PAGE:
A better design

The almost countless deserted strip malls of Mesa, my current location, only make walking a chore and a possible health hazard because there is little coverage from the sun. In fact, I don’t see many people walking in Mesa; it seems the most effective way to get around here is by car. I do see people waiting, however, by light posts with the blue and white bus stop sign, with no bench or cover for rest and shelter from the rays. There is no reason cities like Mesa should be full of old concrete when they could be an oasis for pedestrians, complete with shade trees, green spaces and welcoming and attractive structures that integrate cantilevers and other shade-giving architectural elements into their conscious plans. I anticipate urban renewal in Mesa once the light rail extension into its active downtown is complete. The light rail has the power to bring new life to the too-common ghost malls and lonely streets that are remnants of Pheonix’s car-fueled, postwar boom. I also hope it revitalizes the Mesa bus system and spurs redevelopment beyond the light rail’s Main Street corridor, which will need Park and Rides and transfer centers. All in all, using public transportation keeps us actively involved in our cities as pedestrians and prevents us from becoming passive citizens who abuse resources and architecture, seeing sidewalks only as liners for roads to drive on and buildings as obtuse boxes that sometimes hold things.

Exploration awaits

I believe public transportation is an adventure that the suburbanites of Phoenix should not miss out on. The bus, light rail and sidewalks have given me a one-of-a-kind glimpse at and participation in urban life. An improved public transportation system is in the best interest for Phoenix as it continues to grow because it will make the city more inhabitable and more enjoyable. Pedestrian-friendly architecture and planning, too, will only make Phoenix a more beautiful place.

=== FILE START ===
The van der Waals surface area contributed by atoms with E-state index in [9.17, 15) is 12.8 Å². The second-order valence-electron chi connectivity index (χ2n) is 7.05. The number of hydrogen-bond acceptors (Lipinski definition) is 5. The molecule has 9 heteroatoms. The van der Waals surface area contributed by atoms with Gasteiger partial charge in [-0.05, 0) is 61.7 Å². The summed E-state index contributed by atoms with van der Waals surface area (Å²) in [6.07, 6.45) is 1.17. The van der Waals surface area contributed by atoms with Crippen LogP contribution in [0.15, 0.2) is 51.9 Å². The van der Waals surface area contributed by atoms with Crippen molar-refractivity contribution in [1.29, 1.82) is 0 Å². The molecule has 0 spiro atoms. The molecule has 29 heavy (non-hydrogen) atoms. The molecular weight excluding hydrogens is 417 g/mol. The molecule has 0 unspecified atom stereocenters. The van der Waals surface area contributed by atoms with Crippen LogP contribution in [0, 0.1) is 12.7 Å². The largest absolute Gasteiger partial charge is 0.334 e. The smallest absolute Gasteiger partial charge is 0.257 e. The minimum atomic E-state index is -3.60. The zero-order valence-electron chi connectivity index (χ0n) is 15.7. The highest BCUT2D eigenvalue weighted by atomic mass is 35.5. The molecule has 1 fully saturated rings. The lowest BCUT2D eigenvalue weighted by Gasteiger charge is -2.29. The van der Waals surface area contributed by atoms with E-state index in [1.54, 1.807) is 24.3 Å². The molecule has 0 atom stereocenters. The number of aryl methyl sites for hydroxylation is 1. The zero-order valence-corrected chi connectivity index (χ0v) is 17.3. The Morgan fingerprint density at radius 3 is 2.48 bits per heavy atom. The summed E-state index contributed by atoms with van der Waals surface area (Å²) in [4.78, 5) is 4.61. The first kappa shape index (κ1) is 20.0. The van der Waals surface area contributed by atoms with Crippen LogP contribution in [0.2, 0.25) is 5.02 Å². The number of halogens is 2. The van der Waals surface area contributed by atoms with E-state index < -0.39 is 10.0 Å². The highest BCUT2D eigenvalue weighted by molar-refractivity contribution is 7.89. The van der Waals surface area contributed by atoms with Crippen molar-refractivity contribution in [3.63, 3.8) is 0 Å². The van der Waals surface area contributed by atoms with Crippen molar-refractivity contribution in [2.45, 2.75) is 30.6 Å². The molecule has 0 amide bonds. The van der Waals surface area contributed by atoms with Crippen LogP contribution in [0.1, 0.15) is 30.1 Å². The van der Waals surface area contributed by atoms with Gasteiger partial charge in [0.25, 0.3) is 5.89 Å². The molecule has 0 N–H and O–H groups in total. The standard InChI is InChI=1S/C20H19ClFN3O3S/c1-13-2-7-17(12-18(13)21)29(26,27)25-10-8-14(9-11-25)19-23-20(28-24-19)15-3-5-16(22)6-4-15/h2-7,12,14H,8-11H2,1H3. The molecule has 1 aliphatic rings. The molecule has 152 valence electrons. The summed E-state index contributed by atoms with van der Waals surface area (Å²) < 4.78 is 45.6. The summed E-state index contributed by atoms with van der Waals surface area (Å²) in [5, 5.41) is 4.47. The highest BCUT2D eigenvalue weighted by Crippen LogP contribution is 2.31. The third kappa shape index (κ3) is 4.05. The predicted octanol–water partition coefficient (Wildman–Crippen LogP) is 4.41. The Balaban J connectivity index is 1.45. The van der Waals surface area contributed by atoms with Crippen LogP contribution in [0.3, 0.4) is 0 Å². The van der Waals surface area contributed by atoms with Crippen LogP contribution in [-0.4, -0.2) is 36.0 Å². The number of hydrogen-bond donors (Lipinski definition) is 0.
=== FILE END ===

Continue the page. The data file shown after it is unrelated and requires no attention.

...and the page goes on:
Photo Credit: On the Light Rail last week. Photo by Taz Loomans.

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2 Responses

  1. Barry Graham says:

    All I disagree with here is the statement that “cars are not bad.” They cause 43,000 fatalities in the U.S. each year. They are destroying the environment, poisoning people and animals, and alienating people from one another. Except for their use as emergency vehicles, I can think of nothing about them that is positive.

  2. Nice post. I particularly enjoyed the Mesa perspective. Mesa was definitely a latecomer to planning around transit. A prime example is the Mekong Plaza development, which is located just blocks from the Sycamore/Main Station yet not designed for pedestrian access.

    Nevertheless, Mesa now seems to be coming around by moving forward with significant zoning revisions at the same time that it pursues the extension of light rail into its downtown. Mayor Smith should be commended for understanding the importance of transit and embracing a regional approach.